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     It is imperative an ocean lifeguard be physically fit. The Hampton Beach Patrol Surf Rescue (HBPSR) views this to be paramount. As a result, daily training is required and begins at 09:00 sharp. Training is done at the direction of a captain, an appointee of a captain, or an appointee of the chief. Training sessions are generally 35-45 minutes and consist of swimming, running, and calisthenics at times. Time is also spent reviewing CPR and related skills. It is also common for lifeguards to workout during their lunch breaks to add to their edge.

    The focus is to sharpen both endurance and speed. This is accomplished by various types of daily training sessions. Day to day, the different workouts done focus on either long distance to build endurance, sprints of some sort at shorter distances to build speed, or a combination of the two. This results in a properly conditioned lifeguard able to perform at an optimum level.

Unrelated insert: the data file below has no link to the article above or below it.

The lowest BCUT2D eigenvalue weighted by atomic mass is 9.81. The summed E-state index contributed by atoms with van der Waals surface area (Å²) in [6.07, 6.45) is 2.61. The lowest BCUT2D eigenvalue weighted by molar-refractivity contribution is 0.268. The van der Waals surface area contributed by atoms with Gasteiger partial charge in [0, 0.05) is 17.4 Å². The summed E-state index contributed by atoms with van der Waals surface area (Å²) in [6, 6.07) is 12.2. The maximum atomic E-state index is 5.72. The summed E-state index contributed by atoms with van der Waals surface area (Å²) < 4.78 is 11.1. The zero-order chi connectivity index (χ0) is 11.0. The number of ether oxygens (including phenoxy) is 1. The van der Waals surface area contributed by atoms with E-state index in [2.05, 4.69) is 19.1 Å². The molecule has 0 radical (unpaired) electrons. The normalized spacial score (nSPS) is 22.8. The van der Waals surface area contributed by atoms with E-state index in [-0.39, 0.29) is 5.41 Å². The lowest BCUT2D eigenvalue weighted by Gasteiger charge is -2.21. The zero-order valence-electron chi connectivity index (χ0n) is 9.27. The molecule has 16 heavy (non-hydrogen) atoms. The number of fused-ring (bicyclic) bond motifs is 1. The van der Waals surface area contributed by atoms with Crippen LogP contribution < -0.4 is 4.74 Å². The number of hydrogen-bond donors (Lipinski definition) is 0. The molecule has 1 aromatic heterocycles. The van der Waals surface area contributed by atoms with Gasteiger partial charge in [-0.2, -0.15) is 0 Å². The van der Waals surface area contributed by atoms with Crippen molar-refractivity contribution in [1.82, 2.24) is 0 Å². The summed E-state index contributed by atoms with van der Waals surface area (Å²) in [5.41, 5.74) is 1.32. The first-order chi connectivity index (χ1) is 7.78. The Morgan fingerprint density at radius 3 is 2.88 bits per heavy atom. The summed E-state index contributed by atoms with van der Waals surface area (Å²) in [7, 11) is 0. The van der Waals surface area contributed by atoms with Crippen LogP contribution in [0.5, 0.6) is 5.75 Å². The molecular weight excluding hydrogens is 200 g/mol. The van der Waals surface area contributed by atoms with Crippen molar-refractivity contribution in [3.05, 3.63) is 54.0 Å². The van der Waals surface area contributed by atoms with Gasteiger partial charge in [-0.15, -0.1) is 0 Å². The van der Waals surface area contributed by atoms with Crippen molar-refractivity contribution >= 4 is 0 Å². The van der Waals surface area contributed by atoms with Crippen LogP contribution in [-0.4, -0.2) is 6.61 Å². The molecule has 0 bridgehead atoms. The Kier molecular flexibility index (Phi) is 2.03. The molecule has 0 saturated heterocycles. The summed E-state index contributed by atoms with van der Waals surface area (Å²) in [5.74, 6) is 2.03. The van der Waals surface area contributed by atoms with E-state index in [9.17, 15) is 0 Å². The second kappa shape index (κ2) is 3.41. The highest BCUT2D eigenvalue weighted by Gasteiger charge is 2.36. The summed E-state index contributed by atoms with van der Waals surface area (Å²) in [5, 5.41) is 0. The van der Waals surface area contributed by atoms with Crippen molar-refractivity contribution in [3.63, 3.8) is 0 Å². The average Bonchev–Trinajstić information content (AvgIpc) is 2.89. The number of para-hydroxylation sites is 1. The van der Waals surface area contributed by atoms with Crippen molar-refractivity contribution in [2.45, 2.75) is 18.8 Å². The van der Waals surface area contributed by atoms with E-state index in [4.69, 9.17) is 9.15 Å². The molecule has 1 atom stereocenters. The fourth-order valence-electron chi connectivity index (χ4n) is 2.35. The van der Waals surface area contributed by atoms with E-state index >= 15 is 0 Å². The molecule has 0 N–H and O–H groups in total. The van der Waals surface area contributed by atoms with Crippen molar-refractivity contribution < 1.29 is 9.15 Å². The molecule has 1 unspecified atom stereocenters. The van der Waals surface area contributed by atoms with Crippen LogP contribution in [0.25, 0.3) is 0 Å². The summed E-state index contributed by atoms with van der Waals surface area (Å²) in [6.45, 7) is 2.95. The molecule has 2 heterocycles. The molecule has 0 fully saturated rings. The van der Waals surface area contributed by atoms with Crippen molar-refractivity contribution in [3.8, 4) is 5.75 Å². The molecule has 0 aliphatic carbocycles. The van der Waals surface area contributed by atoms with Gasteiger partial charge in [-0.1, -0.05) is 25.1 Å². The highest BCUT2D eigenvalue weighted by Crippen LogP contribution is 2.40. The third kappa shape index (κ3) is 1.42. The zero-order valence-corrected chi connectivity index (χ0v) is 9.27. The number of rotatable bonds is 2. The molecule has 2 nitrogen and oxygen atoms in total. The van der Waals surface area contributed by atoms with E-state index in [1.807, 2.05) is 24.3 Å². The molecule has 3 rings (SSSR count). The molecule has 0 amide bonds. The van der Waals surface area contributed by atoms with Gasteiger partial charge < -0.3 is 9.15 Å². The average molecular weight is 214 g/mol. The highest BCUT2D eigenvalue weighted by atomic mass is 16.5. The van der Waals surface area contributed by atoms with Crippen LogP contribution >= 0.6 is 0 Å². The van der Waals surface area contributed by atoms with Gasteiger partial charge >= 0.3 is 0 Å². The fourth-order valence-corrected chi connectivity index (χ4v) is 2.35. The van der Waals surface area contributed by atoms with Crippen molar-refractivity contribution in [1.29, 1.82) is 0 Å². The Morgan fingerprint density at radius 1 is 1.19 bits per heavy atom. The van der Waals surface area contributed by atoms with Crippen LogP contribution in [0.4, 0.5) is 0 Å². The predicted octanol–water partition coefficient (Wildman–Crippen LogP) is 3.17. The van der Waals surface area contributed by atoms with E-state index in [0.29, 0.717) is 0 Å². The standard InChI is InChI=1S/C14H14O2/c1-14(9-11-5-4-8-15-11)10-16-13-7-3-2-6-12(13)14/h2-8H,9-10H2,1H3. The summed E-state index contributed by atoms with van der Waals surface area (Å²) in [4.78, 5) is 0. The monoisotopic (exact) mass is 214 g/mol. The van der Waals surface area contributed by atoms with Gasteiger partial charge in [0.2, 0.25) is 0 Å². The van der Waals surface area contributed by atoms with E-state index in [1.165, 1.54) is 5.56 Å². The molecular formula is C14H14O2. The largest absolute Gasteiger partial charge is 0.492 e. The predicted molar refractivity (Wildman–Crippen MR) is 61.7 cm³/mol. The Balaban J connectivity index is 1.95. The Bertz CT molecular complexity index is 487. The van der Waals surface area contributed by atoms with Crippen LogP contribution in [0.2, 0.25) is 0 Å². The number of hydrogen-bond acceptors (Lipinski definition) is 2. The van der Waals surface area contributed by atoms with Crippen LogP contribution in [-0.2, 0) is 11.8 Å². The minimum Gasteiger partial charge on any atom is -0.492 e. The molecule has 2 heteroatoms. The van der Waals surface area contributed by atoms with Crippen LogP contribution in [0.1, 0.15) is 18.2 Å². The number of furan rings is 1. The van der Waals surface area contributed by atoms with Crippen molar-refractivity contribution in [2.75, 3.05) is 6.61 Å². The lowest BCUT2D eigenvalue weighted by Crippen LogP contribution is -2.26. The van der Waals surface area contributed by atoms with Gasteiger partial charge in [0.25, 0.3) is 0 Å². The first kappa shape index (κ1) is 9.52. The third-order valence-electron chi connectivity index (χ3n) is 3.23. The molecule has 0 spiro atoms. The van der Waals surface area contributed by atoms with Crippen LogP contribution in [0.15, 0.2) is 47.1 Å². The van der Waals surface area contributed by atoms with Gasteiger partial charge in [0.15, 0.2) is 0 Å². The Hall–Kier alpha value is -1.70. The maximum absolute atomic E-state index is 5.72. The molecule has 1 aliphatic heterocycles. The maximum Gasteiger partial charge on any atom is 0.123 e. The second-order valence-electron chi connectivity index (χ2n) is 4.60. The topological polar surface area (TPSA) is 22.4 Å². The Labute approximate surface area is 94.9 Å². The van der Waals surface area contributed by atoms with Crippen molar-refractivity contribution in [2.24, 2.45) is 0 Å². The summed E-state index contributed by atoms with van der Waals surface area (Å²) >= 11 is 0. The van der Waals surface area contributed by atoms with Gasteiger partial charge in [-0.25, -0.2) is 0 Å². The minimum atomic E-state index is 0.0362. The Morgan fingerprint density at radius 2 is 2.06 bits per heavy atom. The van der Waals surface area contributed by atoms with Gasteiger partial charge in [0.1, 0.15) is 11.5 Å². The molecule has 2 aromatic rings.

Swim portion of a Run Swim Run training session, July 2005.

     A lifeguard's primary weapon in the battle to save a victim is his physical condition; also significant is the equipment he implements. The Rescue Can, or Torp is our principal apparatus for rescues. Hampton lifeguards are trained in a variety of techniques to employ this tool. The Rescue Can is highly effective in the hands of a properly conditioned and trained individual.

     Hampton lifeguards are trained not only to be proactive, to prevent injury, but also to react without hesitation regardless of surf conditions. That is the job. The HBPSR teaches and reinforces two core concepts within all its training: never quit and push onward. These ideologies carry over to rescue situations. As a result, it does not matter what the conditions are; we have, and will continue to do, what it takes, to get the job done.

Steve Ryan & Chris Laganas reviewing
CPR w/ Brent Debay, August 2004.
  • Biathlons: 2.5 - 3 mile soft sand run w/ a half mile swim
  • Run Swim Runs
  • Soft Sand Runs: 2 - 4 miles
  • Running Sprints: done in conjunction w/ swim sprints
  • Swim Sprints: done in conjunction w/ other physical training
  • Half mile swim: Post 6 or 14 to lifeguard Base
  • Mile Swim: LG Base to Post 6 and back; or LG Base to Post 14 and back; or the jetty Post 2 to LG Base
Brett Crimmin, Matt Kalil, Jim Deluca, & Justin
Murphy doing a 3 mile soft sand, August 2004.
Scissor kicks to work the abdomen until a relay partner arrives
back from a 50 yrd swim, then switch, August 2004.